How E-Commerce Meshes With Brick and Mortar Retail

E-commerce has not replaced physical stores but it has disrupted the way that people have traditionally shopped.

E-Commerce is a consideration for brick and mortar retail…specifically since the pandemic. So says Northmarq regional managing director, Mike Sladich. “Many brick-and-mortar retailers have had e-commerce creeping up on their market share and have been forced to make real-estate decisions for an uncertain future,” Sladich tells

“The pandemic effectively gave those retailers the immediate numbers from a worst-case scenario when everyone started buying online, and they can now adjust their pro-forma sales figures and prototypes to take those expectations into account.”

A Hybrid Experience

According to Sean Unsell, associate principal and senior studio director at RDC, E-commerce has not replaced brick and mortar and it won’t but it has disrupted the way that people have traditionally shopped. Most retailers have adapted to a hybrid shopping experience by providing both in-store and online options. By allowing customers to buy online and pick up in store, retailers provide a quicker and more flexible option than delivery alone. In some cases, it can be much faster and convenient to make purchases online and pick them up curbside without leaving the car.

For certain products, Unsell says, consumers still want to touch and feel or try things on for size before making the purchase. For larger purchases like televisions there is a benefit to seeing the item in person before making a purchase. “Ultimately, many retailers that we work with have incorporated some aspect of e-commerce into their stores to keep up with the demand.”

What is the Technology Telling You?

When chatting with Mark Sigal, CEO of Datex Property Solutions, he mentioned that one of his favorite sayings is from legendary scientist and inventor, Carver Mead, who says, “Listen to the technology; find out what it’s telling you.” So what is the technology telling brick-and-mortar retail with respect to e-commerce?

Sigal says that first and foremost is that it varies meaningfully by merchant category. “The best practice for apparel and sporting goods is very different from that for salons and gyms, but fundamentally, e-commerce can be a communications channel, a fire starter for activating would-be fans, a product discovery and sales channel, ordering, returns and customer care logistics, and a natural outpost for product, pricing and market segmentation strategies.”

How the Concepts Have Merged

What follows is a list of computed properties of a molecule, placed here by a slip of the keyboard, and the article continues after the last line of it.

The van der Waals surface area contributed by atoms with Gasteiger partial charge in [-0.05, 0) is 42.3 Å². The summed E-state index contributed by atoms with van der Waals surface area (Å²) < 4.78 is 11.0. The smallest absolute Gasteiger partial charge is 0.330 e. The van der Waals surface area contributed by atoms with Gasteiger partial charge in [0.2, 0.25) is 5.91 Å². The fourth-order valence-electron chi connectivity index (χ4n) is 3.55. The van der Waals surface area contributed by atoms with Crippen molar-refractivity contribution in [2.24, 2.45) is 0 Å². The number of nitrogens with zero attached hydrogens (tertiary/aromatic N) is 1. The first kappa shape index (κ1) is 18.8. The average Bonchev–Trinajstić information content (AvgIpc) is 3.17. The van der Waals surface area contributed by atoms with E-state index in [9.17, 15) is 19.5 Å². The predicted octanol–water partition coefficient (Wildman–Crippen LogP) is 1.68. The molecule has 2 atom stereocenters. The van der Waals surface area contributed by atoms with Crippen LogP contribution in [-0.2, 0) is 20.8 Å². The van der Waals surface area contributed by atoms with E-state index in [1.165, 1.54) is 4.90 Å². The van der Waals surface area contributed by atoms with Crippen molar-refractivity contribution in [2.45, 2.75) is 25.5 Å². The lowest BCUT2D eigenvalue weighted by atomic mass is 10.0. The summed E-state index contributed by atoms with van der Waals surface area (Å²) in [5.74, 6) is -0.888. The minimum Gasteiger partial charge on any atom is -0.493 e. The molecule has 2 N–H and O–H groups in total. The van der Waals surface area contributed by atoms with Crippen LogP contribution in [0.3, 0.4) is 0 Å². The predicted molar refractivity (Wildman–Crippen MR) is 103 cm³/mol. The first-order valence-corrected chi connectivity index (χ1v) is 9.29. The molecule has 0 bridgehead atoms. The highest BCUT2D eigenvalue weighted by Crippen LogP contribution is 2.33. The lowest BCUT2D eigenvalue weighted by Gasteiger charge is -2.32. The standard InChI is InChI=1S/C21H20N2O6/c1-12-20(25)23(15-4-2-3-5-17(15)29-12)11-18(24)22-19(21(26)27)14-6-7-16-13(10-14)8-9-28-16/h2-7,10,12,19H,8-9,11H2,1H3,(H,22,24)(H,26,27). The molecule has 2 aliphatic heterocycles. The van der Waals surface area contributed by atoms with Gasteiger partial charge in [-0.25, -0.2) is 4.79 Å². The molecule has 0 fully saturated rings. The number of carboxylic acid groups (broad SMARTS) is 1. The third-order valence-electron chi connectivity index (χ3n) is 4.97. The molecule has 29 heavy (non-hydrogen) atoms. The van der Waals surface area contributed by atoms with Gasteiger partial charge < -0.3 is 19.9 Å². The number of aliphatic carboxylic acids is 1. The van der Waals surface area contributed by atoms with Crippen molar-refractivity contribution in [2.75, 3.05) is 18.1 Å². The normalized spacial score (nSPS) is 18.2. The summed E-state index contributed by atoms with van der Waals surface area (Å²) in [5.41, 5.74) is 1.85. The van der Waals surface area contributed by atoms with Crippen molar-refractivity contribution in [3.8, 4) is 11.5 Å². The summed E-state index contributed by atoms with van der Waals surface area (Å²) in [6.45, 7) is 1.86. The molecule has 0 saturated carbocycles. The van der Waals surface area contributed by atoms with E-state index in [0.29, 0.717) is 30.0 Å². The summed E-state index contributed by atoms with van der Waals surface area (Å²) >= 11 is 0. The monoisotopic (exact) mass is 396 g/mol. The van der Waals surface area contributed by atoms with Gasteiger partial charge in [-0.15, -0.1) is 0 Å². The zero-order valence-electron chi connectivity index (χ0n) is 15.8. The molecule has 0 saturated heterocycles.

Trent Rustan, VP of retail sales and leasing at Commercial Properties Inc./CORFAC International, says that there isn’t any going back, but the real story is about how the two concepts of e-commerce and brick and mortar have merged and “how the thriving brick and mortar retail and restaurants have adapted and/or integrated E-Commerce and technology into their business model and customer experiences. It has made the surviving industry stronger and more resilient.”

According to Jeff Axtell, EVP of development at Vestar, “we have learned over the past five years that retailers need brick and mortar to support their e-commerce business. While e-commerce and brick and mortar each serve their own purpose and experience to the consumer, we now know that retailers have seen an uptick in both online and in-store sales when a physical store is in the same market as the customer. When customers engage with a brand online, they likely will develop a brand connection, prompting additional in store purchases following their initial transaction.”

Transforming Dynamics

Lauren Ball, Chief Operating Officer at Westwood Financial, tells that the rise of e-commerce has significantly transformed traditional retail dynamics. In turn, Ball says, retailers are diversifying across property types and markets to reduce dependency on a single channel.

“They are seamlessly integrating between online and in-store experiences. Retailers invest in omnichannel solutions to bridge the gap. One of our tenants at Carefree Marketplace is an excellent example of an online retailer expanding to a brick-and-mortar location. They were able to multiply their sales by 5X in just one year after opening a physical location.”

Overall, Chris Carley, VP of leasing at Capstone Advisors, tells that retailers and shopping centers have adapted very successfully to e-commerce. “Neither is going away.”

According to Sandy Sigal, president and CEO of NewMark Merrill, today, the combination of e-commerce and physical stores is the way of the future and not as a competitive influence.

By Natalie Dolce for

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